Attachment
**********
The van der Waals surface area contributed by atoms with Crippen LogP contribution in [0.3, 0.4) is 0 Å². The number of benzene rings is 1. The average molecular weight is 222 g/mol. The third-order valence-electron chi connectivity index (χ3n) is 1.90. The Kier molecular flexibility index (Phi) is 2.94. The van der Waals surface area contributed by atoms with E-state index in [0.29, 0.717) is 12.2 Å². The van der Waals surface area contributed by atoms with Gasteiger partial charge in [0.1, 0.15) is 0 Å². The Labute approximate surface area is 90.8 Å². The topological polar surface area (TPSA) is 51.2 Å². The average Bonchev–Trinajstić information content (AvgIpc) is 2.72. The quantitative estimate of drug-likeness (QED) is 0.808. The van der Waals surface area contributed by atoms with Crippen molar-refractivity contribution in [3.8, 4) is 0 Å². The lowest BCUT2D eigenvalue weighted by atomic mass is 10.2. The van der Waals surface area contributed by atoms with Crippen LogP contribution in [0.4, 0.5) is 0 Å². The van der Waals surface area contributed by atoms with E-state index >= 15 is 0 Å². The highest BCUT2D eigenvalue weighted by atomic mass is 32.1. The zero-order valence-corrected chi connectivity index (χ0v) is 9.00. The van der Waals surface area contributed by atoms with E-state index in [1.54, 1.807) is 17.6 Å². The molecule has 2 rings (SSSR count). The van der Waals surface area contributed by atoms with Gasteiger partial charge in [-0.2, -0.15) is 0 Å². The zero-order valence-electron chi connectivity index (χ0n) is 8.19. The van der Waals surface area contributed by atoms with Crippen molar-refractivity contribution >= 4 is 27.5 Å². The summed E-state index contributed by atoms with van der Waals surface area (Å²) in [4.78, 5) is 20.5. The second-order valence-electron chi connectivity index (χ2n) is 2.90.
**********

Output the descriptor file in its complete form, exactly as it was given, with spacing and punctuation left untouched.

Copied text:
The van der Waals surface area contributed by atoms with Crippen LogP contribution in [0.3, 0.4) is 0 Å². The number of benzene rings is 1. The average molecular weight is 222 g/mol. The third-order valence-electron chi connectivity index (χ3n) is 1.90. The Kier molecular flexibility index (Phi) is 2.94. The van der Waals surface area contributed by atoms with E-state index in [0.29, 0.717) is 12.2 Å². The van der Waals surface area contributed by atoms with Gasteiger partial charge in [0.1, 0.15) is 0 Å². The Labute approximate surface area is 90.8 Å². The topological polar surface area (TPSA) is 51.2 Å². The average Bonchev–Trinajstić information content (AvgIpc) is 2.72. The quantitative estimate of drug-likeness (QED) is 0.808. The van der Waals surface area contributed by atoms with Crippen molar-refractivity contribution in [3.8, 4) is 0 Å². The lowest BCUT2D eigenvalue weighted by atomic mass is 10.2. The van der Waals surface area contributed by atoms with Crippen LogP contribution in [0.4, 0.5) is 0 Å². The van der Waals surface area contributed by atoms with E-state index >= 15 is 0 Å². The highest BCUT2D eigenvalue weighted by atomic mass is 32.1. The zero-order valence-corrected chi connectivity index (χ0v) is 9.00. The van der Waals surface area contributed by atoms with E-state index in [1.54, 1.807) is 17.6 Å². The molecule has 2 rings (SSSR count). The van der Waals surface area contributed by atoms with Gasteiger partial charge in [-0.2, -0.15) is 0 Å². The zero-order valence-electron chi connectivity index (χ0n) is 8.19. The van der Waals surface area contributed by atoms with Crippen molar-refractivity contribution >= 4 is 27.5 Å². The summed E-state index contributed by atoms with van der Waals surface area (Å²) in [4.78, 5) is 20.5. The second-order valence-electron chi connectivity index (χ2n) is 2.90.